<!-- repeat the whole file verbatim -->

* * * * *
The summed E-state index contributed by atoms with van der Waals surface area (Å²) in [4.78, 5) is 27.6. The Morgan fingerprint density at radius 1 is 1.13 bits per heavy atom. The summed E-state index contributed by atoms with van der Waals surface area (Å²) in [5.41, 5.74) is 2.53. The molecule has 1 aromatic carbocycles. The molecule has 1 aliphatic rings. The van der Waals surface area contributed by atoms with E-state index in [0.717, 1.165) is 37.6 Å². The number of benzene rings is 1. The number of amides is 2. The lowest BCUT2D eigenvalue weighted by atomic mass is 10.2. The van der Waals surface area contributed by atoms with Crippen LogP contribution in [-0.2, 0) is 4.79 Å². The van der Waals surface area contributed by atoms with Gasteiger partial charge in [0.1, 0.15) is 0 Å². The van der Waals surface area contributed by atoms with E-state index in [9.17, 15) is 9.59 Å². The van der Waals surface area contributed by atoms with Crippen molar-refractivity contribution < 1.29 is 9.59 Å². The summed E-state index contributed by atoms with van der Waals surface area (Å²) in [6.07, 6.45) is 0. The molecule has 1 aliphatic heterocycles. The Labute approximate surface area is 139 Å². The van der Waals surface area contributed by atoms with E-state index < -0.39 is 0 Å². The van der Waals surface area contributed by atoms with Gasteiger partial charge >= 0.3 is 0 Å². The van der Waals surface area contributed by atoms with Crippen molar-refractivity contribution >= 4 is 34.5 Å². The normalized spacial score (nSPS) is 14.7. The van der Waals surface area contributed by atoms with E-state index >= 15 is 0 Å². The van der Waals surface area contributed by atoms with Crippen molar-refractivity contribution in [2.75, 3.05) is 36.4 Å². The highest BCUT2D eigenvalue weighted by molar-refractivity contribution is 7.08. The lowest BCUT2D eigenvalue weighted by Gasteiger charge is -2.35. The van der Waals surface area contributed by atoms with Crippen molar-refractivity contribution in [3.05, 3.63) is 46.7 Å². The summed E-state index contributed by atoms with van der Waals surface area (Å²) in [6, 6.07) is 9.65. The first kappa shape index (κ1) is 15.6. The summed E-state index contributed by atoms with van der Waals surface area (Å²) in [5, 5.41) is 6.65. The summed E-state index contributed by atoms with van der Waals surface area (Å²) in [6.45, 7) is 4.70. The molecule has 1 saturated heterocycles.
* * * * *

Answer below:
The summed E-state index contributed by atoms with van der Waals surface area (Å²) in [4.78, 5) is 27.6. The Morgan fingerprint density at radius 1 is 1.13 bits per heavy atom. The summed E-state index contributed by atoms with van der Waals surface area (Å²) in [5.41, 5.74) is 2.53. The molecule has 1 aromatic carbocycles. The molecule has 1 aliphatic rings. The van der Waals surface area contributed by atoms with E-state index in [0.717, 1.165) is 37.6 Å². The number of benzene rings is 1. The number of amides is 2. The lowest BCUT2D eigenvalue weighted by atomic mass is 10.2. The van der Waals surface area contributed by atoms with Crippen LogP contribution in [-0.2, 0) is 4.79 Å². The van der Waals surface area contributed by atoms with Gasteiger partial charge in [0.1, 0.15) is 0 Å². The van der Waals surface area contributed by atoms with E-state index in [9.17, 15) is 9.59 Å². The van der Waals surface area contributed by atoms with Crippen molar-refractivity contribution < 1.29 is 9.59 Å². The summed E-state index contributed by atoms with van der Waals surface area (Å²) in [6.07, 6.45) is 0. The molecule has 1 aliphatic heterocycles. The Labute approximate surface area is 139 Å². The van der Waals surface area contributed by atoms with E-state index < -0.39 is 0 Å². The van der Waals surface area contributed by atoms with Gasteiger partial charge >= 0.3 is 0 Å². The van der Waals surface area contributed by atoms with Crippen molar-refractivity contribution >= 4 is 34.5 Å². The normalized spacial score (nSPS) is 14.7. The van der Waals surface area contributed by atoms with E-state index >= 15 is 0 Å². The van der Waals surface area contributed by atoms with Crippen molar-refractivity contribution in [2.75, 3.05) is 36.4 Å². The highest BCUT2D eigenvalue weighted by molar-refractivity contribution is 7.08. The lowest BCUT2D eigenvalue weighted by Gasteiger charge is -2.35. The van der Waals surface area contributed by atoms with Crippen molar-refractivity contribution in [3.05, 3.63) is 46.7 Å². The summed E-state index contributed by atoms with van der Waals surface area (Å²) in [6, 6.07) is 9.65. The first kappa shape index (κ1) is 15.6. The summed E-state index contributed by atoms with van der Waals surface area (Å²) in [5, 5.41) is 6.65. The summed E-state index contributed by atoms with van der Waals surface area (Å²) in [6.45, 7) is 4.70. The molecule has 1 saturated heterocycles.